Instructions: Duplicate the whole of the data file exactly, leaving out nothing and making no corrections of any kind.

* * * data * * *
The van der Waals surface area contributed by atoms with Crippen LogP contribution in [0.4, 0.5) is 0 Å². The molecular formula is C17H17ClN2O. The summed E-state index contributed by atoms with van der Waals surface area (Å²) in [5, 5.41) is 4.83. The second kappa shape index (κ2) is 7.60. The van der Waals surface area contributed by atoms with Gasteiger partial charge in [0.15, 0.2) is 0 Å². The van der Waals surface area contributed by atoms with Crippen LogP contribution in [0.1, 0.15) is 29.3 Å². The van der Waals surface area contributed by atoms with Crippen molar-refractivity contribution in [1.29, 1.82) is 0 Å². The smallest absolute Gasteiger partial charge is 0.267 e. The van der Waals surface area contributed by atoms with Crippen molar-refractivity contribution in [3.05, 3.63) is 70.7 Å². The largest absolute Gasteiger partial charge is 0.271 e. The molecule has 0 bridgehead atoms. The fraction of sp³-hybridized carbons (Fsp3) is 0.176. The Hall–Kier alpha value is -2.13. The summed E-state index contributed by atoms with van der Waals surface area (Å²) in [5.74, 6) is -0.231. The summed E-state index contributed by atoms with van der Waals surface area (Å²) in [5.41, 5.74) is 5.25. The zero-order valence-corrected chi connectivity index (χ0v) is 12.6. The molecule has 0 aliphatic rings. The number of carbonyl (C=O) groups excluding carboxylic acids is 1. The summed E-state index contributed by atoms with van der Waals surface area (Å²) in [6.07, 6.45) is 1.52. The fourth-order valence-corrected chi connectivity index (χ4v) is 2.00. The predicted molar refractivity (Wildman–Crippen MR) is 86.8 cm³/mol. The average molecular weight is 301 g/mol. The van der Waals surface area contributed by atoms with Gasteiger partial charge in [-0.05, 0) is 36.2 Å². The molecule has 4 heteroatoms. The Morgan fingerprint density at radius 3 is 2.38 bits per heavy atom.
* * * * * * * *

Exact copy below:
The van der Waals surface area contributed by atoms with Crippen LogP contribution in [0.4, 0.5) is 0 Å². The molecular formula is C17H17ClN2O. The summed E-state index contributed by atoms with van der Waals surface area (Å²) in [5, 5.41) is 4.83. The second kappa shape index (κ2) is 7.60. The van der Waals surface area contributed by atoms with Gasteiger partial charge in [0.15, 0.2) is 0 Å². The van der Waals surface area contributed by atoms with Crippen LogP contribution in [0.1, 0.15) is 29.3 Å². The van der Waals surface area contributed by atoms with Crippen molar-refractivity contribution in [1.29, 1.82) is 0 Å². The smallest absolute Gasteiger partial charge is 0.267 e. The van der Waals surface area contributed by atoms with Crippen molar-refractivity contribution in [3.05, 3.63) is 70.7 Å². The largest absolute Gasteiger partial charge is 0.271 e. The molecule has 0 bridgehead atoms. The fraction of sp³-hybridized carbons (Fsp3) is 0.176. The Hall–Kier alpha value is -2.13. The summed E-state index contributed by atoms with van der Waals surface area (Å²) in [5.74, 6) is -0.231. The summed E-state index contributed by atoms with van der Waals surface area (Å²) in [5.41, 5.74) is 5.25. The zero-order valence-corrected chi connectivity index (χ0v) is 12.6. The molecule has 0 aliphatic rings. The number of carbonyl (C=O) groups excluding carboxylic acids is 1. The summed E-state index contributed by atoms with van der Waals surface area (Å²) in [6.07, 6.45) is 1.52. The fourth-order valence-corrected chi connectivity index (χ4v) is 2.00. The predicted molar refractivity (Wildman–Crippen MR) is 86.8 cm³/mol. The average molecular weight is 301 g/mol. The van der Waals surface area contributed by atoms with Gasteiger partial charge in [-0.05, 0) is 36.2 Å². The molecule has 4 heteroatoms. The Morgan fingerprint density at radius 3 is 2.38 bits per heavy atom.